42 states now recognize Prince Hall. Very few  of them recognize Prince Hall Arkansas. Now Prince Hall Arkansas recognizes them all.

Here is the way I see the thinking of Grand Master Wilson.

We’re going to love you whether or not you love us back. It’s the 21st century. We are moving on. We are not going to be about conflict, contention or competition with anybody. We’re into what Freemasonry is all about – peace and harmony.

Now that’s a man who “gets it,” who has “let go.”  That’s a great Mason who is taking the high road.

The text of note, at the end of the document, saying:

BE IT RESOLVED, that it shall be the policy of the M.W. Prince Hall Grand Lodge of Arkansas to recognize and offer to enter into fraternal relations with any all Grand Lodges which (1) hold a seat in the Conference of Grand Masters of Masons in North America, Inc. and (2) have entered into an agreement, treaty, or compact or recognition with the M.W. Prince Hall Grand Lodge who is a member of the Conference of Grand Masters of Prince Hall Masons, Inc. in their respective state, and BE IT FURTHER RESOLVED that policy shall be made effective 22, February 2014.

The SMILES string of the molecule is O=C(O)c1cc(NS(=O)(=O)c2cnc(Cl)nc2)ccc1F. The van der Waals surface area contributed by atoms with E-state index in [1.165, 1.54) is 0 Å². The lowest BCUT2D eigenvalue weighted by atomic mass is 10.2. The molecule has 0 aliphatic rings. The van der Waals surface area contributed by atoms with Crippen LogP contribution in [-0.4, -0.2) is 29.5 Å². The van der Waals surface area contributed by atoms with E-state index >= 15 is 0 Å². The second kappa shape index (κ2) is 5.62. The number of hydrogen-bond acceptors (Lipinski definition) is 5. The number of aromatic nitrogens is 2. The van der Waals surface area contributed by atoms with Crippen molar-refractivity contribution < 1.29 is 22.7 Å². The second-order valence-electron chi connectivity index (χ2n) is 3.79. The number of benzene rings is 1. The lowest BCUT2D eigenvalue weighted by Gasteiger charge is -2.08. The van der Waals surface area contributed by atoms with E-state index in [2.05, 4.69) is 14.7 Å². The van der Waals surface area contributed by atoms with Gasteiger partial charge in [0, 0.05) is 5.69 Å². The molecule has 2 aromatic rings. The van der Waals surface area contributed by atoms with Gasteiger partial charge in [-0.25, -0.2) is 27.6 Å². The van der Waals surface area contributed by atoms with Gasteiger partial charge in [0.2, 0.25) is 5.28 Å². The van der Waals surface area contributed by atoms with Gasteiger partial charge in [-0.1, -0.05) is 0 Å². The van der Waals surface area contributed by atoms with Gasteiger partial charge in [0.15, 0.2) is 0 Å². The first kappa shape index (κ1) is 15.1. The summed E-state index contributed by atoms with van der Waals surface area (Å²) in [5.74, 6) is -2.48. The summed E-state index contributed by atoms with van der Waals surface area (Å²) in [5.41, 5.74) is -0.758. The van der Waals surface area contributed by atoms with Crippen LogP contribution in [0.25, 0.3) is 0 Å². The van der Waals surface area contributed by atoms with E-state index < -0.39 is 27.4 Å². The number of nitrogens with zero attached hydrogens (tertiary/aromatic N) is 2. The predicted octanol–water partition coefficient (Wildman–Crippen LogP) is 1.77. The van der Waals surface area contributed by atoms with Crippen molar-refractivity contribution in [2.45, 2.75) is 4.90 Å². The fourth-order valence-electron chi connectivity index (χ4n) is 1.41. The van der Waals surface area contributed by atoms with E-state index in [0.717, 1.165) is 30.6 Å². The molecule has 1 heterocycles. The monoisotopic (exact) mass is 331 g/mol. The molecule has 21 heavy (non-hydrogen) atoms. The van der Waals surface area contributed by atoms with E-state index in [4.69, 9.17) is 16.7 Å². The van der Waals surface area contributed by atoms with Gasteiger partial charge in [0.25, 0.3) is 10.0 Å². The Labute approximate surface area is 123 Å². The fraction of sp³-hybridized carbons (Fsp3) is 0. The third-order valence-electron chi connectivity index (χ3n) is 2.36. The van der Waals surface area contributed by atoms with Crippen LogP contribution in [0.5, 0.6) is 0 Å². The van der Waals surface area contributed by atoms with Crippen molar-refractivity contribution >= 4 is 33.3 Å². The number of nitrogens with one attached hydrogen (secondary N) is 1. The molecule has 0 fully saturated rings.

Arkansas Prince Hall Recognition page 1

 Arkansas Prince Hall Recognition page 2

Arkansas Prince Hall Recognition page 3Arkansas Prince Hall Recognition page 4

 You can view the original Prince Hall of Arkansas Recognition Letter here.

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About Fred Milliken